I think that in some ways, the split between gamers and game-studies academics is a societally manufactured rift, driven by the same mass-market media culture that sensationalizes stories about game violence by citing self-proclaimed "experts" who have little or no understanding of gamer culture.

That said, I would note that not all game-studies academics are the same. I have tremendous respect for folks like Bogost, who not only speak about games, but have actually tried their hands at development.

- Alan

oneplus999:

Cousin_IT:
Let academics be academics, wrapped up in their own little bubble world of self importance & pedantic arguement that has no bearing on reality outside their college campus. Its what lets them justify their paycheque

The professors and other PhD students I work with help figure out cancer, among other things. Don't lump all academics together please! :)

I meant academics in the Humanities sense :-)

A very good article.

Any game studies whose target is to improve games through theory are doomed to fail. There is no academic discipline that claims to be able to improve literature, just like no amount of debate will improve the films we watch.

Game creation is an art. You can teach the craft of game making just like you can teach the craft of sculpture building, but to actually create a game or a sculpture or a play or a film, the genius of the creators is what makes a work of art successful or not. You can't substitute the creativity with an academic manifesto and hope to actually get good results. Only a very intuitive blend of craftsmanship and inspiration can produce a good work of art that relates to us as human beings. Games are no exception.

It seems that many of you are misunderstanding the nature of game studies. It's not about about someone with a clipboard asking gamers what they liked or hated about a game, and then using that information to spew out the "perfect" game over and over. It's about understanding how all these elements work together and how they affect us. It could be something as complax as examing financial flows in MMOs, or how a background evokes a particular mood. Last week, I read an essay that compared compared Katamari Damacy to the myth of Sisyphus. Great stuff.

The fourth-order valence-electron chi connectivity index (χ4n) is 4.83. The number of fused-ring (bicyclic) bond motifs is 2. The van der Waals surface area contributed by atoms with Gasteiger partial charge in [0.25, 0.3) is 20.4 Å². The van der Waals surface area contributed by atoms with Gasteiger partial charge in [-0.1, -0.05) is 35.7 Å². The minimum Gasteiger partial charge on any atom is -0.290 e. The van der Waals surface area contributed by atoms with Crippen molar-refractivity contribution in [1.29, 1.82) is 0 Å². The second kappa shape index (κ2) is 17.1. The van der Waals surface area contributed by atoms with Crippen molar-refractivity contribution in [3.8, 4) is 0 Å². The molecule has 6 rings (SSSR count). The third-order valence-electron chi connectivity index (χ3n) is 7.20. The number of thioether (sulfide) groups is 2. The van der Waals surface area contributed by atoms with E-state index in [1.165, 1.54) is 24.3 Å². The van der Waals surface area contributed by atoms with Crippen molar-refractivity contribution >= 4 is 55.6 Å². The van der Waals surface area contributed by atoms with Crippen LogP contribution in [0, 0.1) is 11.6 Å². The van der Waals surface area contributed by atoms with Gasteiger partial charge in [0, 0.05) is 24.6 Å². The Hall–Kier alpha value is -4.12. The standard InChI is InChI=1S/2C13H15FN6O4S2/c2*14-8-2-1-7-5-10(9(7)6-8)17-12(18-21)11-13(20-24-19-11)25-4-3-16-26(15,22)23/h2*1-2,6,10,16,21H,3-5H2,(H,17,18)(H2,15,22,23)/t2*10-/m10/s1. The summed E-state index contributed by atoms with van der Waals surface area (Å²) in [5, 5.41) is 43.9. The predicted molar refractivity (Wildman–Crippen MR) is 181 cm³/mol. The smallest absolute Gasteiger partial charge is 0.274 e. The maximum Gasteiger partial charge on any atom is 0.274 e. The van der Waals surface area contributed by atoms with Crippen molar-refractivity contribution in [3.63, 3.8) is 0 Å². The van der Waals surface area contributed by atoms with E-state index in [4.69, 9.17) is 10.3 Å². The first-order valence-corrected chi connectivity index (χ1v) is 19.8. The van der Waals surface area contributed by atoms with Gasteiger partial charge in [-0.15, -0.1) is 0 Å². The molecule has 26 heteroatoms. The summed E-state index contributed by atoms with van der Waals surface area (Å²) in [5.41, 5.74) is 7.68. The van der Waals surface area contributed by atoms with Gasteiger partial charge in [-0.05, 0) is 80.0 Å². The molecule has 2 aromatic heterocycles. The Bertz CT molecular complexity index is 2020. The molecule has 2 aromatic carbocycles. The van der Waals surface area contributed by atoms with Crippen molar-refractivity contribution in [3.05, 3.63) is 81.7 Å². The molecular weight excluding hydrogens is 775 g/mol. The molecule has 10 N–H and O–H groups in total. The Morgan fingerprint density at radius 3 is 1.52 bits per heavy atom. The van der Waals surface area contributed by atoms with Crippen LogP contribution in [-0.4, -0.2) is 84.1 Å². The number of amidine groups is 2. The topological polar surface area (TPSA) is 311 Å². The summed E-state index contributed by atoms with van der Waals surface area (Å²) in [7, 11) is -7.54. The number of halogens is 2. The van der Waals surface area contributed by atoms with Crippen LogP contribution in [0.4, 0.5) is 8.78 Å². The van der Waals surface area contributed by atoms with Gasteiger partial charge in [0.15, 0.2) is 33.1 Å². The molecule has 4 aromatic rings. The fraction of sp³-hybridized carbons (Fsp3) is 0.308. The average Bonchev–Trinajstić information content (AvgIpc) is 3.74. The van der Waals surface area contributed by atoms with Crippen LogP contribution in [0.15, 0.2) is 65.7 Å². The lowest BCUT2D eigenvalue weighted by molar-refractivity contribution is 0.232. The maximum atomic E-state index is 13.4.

If game developers were also involved in game studies, it would actually help to distinguish their works instead of cloning others because it encourages the student to consider the meanings and connotations behind everything. Some might throw a pair of aviator sunglasses on a character and call it a day, but what stereotypes do aviators spark? What about wraparounds, circles, or no sunglasses at all? 99% of games are not art, because the developers don't put that type of thought into their products. They don't consider how all of these visual and gameplay elements are going to affect gamers. They just know that the kids these days are all about guys power armor.

The irony of all this is that I don't believe in game studies either, or at least to the degree that some wish to take it. I have a bachelor's in Film Studies that I left behind three years ago. When your involved in film studies, there is a divide between you and everyone else. After seeing The Host, I wanted to talk about independence vs. reliance, and anti-governmental themes. The customers in my store just want to know if it has "blood and titties." Film Studies is a bubble, from which very little leaks out to the general public.

Video games have an exponentially more active fanbase than film, so I think their is potential to cross the scholar/fan divide and get out of the bubble. It shouldn't be done with papers analyzing "panoptical discourses of semiotic...." It will be done by reveiwers, bloggers, etc. who take a moment to put one more step of consideration into their thoughts and comments. *It's a bloody game. The arterial fountains remind you of Planet Terror. Was the game inspired in some way by the movie? Does the excessive blood work in this game, or was it only meant for the nonsensical confines of Planet Terror?*

Starting out small, being accessible and comprehensible are the best ways to avoid a game studies bubble where elitists can pat each others back for hypothesizing about things that no one will ever hear about.

I have to say I just don't see how Espen Aarseth has anything to do with the point the writer is trying to make. Janet Murray on the other hand has got stuff really mixed up. She has even tried to interpret Tetris as political satire on american society...